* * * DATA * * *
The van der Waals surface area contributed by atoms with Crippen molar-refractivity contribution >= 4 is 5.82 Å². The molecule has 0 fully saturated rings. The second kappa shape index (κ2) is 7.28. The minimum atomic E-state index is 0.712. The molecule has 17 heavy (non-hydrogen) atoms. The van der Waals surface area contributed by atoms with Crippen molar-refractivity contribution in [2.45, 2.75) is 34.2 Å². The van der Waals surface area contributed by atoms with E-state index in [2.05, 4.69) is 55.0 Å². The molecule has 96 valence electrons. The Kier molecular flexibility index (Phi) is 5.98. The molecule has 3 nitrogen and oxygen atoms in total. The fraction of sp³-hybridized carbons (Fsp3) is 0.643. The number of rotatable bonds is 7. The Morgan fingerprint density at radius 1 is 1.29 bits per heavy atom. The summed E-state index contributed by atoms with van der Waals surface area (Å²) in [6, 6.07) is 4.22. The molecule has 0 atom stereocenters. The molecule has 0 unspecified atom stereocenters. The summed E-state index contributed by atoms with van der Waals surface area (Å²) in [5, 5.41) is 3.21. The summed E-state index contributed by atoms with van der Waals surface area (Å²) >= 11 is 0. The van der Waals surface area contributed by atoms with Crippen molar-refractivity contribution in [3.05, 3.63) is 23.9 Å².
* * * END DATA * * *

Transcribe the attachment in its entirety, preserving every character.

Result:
The van der Waals surface area contributed by atoms with Crippen molar-refractivity contribution >= 4 is 5.82 Å². The molecule has 0 fully saturated rings. The second kappa shape index (κ2) is 7.28. The minimum atomic E-state index is 0.712. The molecule has 17 heavy (non-hydrogen) atoms. The van der Waals surface area contributed by atoms with Crippen molar-refractivity contribution in [2.45, 2.75) is 34.2 Å². The van der Waals surface area contributed by atoms with E-state index in [2.05, 4.69) is 55.0 Å². The molecule has 96 valence electrons. The Kier molecular flexibility index (Phi) is 5.98. The molecule has 3 nitrogen and oxygen atoms in total. The fraction of sp³-hybridized carbons (Fsp3) is 0.643. The number of rotatable bonds is 7. The Morgan fingerprint density at radius 1 is 1.29 bits per heavy atom. The summed E-state index contributed by atoms with van der Waals surface area (Å²) in [6, 6.07) is 4.22. The molecule has 0 atom stereocenters. The molecule has 0 unspecified atom stereocenters. The summed E-state index contributed by atoms with van der Waals surface area (Å²) in [5, 5.41) is 3.21. The summed E-state index contributed by atoms with van der Waals surface area (Å²) >= 11 is 0. The van der Waals surface area contributed by atoms with Crippen molar-refractivity contribution in [3.05, 3.63) is 23.9 Å².